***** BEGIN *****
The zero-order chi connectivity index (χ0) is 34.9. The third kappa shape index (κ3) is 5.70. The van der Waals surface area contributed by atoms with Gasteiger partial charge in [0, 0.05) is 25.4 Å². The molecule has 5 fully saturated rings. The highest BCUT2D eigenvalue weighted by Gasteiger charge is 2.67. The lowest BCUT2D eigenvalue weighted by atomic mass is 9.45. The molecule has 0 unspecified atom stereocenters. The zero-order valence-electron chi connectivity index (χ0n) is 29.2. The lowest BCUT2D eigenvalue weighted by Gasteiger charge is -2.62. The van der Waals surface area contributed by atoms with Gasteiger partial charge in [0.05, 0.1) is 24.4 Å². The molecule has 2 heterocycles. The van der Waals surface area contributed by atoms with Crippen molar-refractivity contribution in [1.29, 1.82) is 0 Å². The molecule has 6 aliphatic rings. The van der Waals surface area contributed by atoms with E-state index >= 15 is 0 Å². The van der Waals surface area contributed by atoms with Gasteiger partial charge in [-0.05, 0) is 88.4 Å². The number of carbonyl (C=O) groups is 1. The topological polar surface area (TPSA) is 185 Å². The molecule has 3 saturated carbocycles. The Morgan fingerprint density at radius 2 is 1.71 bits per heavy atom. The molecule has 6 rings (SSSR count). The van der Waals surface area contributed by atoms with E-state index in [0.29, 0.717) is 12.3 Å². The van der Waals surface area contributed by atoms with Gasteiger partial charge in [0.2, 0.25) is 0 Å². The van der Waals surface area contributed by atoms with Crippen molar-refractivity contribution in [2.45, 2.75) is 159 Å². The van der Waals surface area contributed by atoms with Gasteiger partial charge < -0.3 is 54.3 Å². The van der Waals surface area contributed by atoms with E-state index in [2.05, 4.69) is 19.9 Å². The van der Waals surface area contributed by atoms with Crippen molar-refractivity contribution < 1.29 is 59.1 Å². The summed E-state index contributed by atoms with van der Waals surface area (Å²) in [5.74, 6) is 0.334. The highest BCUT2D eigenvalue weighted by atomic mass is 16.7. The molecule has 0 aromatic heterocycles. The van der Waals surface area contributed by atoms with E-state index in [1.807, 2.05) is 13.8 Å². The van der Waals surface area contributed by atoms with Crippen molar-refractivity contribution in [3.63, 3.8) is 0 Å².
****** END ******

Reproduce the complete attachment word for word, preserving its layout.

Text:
The zero-order chi connectivity index (χ0) is 34.9. The third kappa shape index (κ3) is 5.70. The van der Waals surface area contributed by atoms with Gasteiger partial charge in [0, 0.05) is 25.4 Å². The molecule has 5 fully saturated rings. The highest BCUT2D eigenvalue weighted by Gasteiger charge is 2.67. The lowest BCUT2D eigenvalue weighted by atomic mass is 9.45. The molecule has 0 unspecified atom stereocenters. The zero-order valence-electron chi connectivity index (χ0n) is 29.2. The lowest BCUT2D eigenvalue weighted by Gasteiger charge is -2.62. The van der Waals surface area contributed by atoms with Gasteiger partial charge in [0.05, 0.1) is 24.4 Å². The molecule has 2 heterocycles. The van der Waals surface area contributed by atoms with Crippen molar-refractivity contribution in [1.29, 1.82) is 0 Å². The molecule has 6 aliphatic rings. The van der Waals surface area contributed by atoms with E-state index >= 15 is 0 Å². The van der Waals surface area contributed by atoms with Gasteiger partial charge in [-0.05, 0) is 88.4 Å². The number of carbonyl (C=O) groups is 1. The topological polar surface area (TPSA) is 185 Å². The molecule has 3 saturated carbocycles. The Morgan fingerprint density at radius 2 is 1.71 bits per heavy atom. The molecule has 6 rings (SSSR count). The van der Waals surface area contributed by atoms with E-state index in [0.29, 0.717) is 12.3 Å². The van der Waals surface area contributed by atoms with Gasteiger partial charge in [0.2, 0.25) is 0 Å². The van der Waals surface area contributed by atoms with Crippen molar-refractivity contribution in [2.45, 2.75) is 159 Å². The van der Waals surface area contributed by atoms with Gasteiger partial charge < -0.3 is 54.3 Å². The van der Waals surface area contributed by atoms with E-state index in [2.05, 4.69) is 19.9 Å². The van der Waals surface area contributed by atoms with Crippen molar-refractivity contribution < 1.29 is 59.1 Å². The summed E-state index contributed by atoms with van der Waals surface area (Å²) in [5.74, 6) is 0.334. The highest BCUT2D eigenvalue weighted by atomic mass is 16.7. The molecule has 0 aromatic heterocycles. The van der Waals surface area contributed by atoms with E-state index in [1.807, 2.05) is 13.8 Å². The van der Waals surface area contributed by atoms with Crippen molar-refractivity contribution in [3.63, 3.8) is 0 Å².